Ministry of Local Government (MLG)
Social Services
Child Protection Services Frequently Asked Questions

1.Who is a child?

  • A child is a person below the age of 18 years.

2.Who is an orphan?

  • Any child below the age of 18 years who has lost either one parent (single parent) or both parents (if they were married), whether they are biological or adoptive parents.

3. Who is a vulnerable child?

Any child below the age of 18 years, who

  • Lives in an abusive environment
  • Lives in a poor family and cannot access basic services
  • Is the head of a household
  • Lives with a sick parent or guardian.
  • Is HIV Positive
  • Is living with a disability or
  • Lives outside family care

4.Who is responsible for identifying and registering orphans?

  • The child’s Caregiver has the responsibility of registering the child with the Council Social Worker in the area which the child resides in.
  • The Social Worker will keep a register of orphans in the area and ensure that the child is assisted through the Orphan Care Program.

5. What programs are in place for Orphans and Vulnerable Children (OVC)?

The Orphan Care Program lightens the load for the caregivers of children orphaned as a result of the death of their parents.

To access this service, orphaned children must be registered with the local authority social worker in their districts.

Through this program, orphaned children are provided with:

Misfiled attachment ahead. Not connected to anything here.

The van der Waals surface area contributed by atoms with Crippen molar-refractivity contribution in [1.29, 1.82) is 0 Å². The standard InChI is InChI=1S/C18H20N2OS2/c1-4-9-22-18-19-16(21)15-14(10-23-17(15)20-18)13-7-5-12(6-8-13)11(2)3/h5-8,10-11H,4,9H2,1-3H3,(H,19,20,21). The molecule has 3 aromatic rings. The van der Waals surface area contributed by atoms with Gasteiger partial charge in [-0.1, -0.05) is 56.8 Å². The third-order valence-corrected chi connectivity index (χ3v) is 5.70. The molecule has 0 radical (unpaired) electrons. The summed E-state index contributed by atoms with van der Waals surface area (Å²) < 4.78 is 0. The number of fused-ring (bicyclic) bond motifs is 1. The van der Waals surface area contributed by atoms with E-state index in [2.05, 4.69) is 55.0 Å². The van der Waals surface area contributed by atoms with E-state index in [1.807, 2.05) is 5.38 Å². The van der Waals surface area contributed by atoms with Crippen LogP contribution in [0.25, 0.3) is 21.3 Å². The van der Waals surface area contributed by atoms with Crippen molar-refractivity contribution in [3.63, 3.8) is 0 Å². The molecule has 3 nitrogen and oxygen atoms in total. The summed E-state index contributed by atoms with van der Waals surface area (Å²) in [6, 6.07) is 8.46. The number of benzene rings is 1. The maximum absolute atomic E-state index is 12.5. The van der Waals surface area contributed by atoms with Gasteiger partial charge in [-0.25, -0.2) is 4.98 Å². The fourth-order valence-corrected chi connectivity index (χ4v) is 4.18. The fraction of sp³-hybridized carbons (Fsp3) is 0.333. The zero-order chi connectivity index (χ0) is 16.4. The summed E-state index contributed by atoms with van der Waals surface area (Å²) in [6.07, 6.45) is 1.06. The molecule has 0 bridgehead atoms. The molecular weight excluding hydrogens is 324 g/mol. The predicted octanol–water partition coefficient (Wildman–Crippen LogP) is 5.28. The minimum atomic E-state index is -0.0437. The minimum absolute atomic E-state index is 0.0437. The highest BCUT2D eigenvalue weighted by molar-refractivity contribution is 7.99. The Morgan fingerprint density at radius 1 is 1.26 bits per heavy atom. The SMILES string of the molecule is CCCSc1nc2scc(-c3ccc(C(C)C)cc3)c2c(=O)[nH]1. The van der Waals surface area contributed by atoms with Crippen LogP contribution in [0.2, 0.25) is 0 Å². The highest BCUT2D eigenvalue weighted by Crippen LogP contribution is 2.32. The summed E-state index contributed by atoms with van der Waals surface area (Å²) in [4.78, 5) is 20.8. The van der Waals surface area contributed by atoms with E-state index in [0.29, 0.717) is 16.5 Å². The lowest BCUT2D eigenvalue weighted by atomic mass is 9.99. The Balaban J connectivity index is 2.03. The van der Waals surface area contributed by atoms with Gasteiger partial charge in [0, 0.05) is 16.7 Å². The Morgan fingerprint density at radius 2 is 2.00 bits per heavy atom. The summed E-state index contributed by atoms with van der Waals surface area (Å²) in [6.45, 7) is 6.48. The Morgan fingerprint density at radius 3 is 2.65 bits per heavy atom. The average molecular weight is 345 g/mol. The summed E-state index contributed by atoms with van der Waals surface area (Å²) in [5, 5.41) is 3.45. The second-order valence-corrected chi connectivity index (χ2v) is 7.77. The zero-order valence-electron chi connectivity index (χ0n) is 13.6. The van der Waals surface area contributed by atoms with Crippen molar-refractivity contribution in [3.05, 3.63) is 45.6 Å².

• Food basket on a monthly basis
  • Private clothing and school uniform, based on the needs of the child
  • Payment of school fees, including day care, school development fees, school trips.
  • Pocket money
  • Toiletry
  • Medical fees
  • Transport fares, also based on the needs of the child
  • Where the child is schooling away from the caregiver, accommodation is also provided based on the needs of the child.

Psychosocial Support (PSS) is a holistic process of meeting the social, mental, emotional and physical needs of an individual. This service is provided by social workers in government institutions and in other child care institutions. Government has taken steps to ensure that such service providers are trained in the provision of PSS to OVC.

Education Sector Support is provided in the following ways through the Ministry of Education and Skills Development (MoE&SD):

  • School feeding program for all students in primary and secondary schools.
  • Guidance and Counseling Teachers in schools assist in dealing with the educational and socio-health issues of children.
  • The Circles of Support Programme (COS), a community and school based approach to meeting the needs of OVC by developing local networks of support, with the aim to provide basic needs and psychosocial support (PSS) to vulnerable children to enable them to remain in or re-enter school and reach their full developmental potential.
  • Tertiary and Technical Education Support to OVC: a newly introduced program (2010) to sponsor eligible OVC for tertiary and technical education.

Nutritional Support to OVC, provided through the Ministry of Health (MoH). The Ministry’s Nutrition Rehabilitation Programme aims to provide nutritional care and support to OVC, and nutrition education to caregivers, share skills on home management and income generation, and undertake community mobilization about malnutrition in children.

6. What are the procedures that need to be followed to get a license to operate a Child Welfare institution?

7.What does one do when they want to help a child who appears to be in need of care?

  • Where any person has cause to believe that a child is in need of care or protection, that person is obligated to make a report to a social worker or police officer in the district which the child resides in (Children’s Act 2009).
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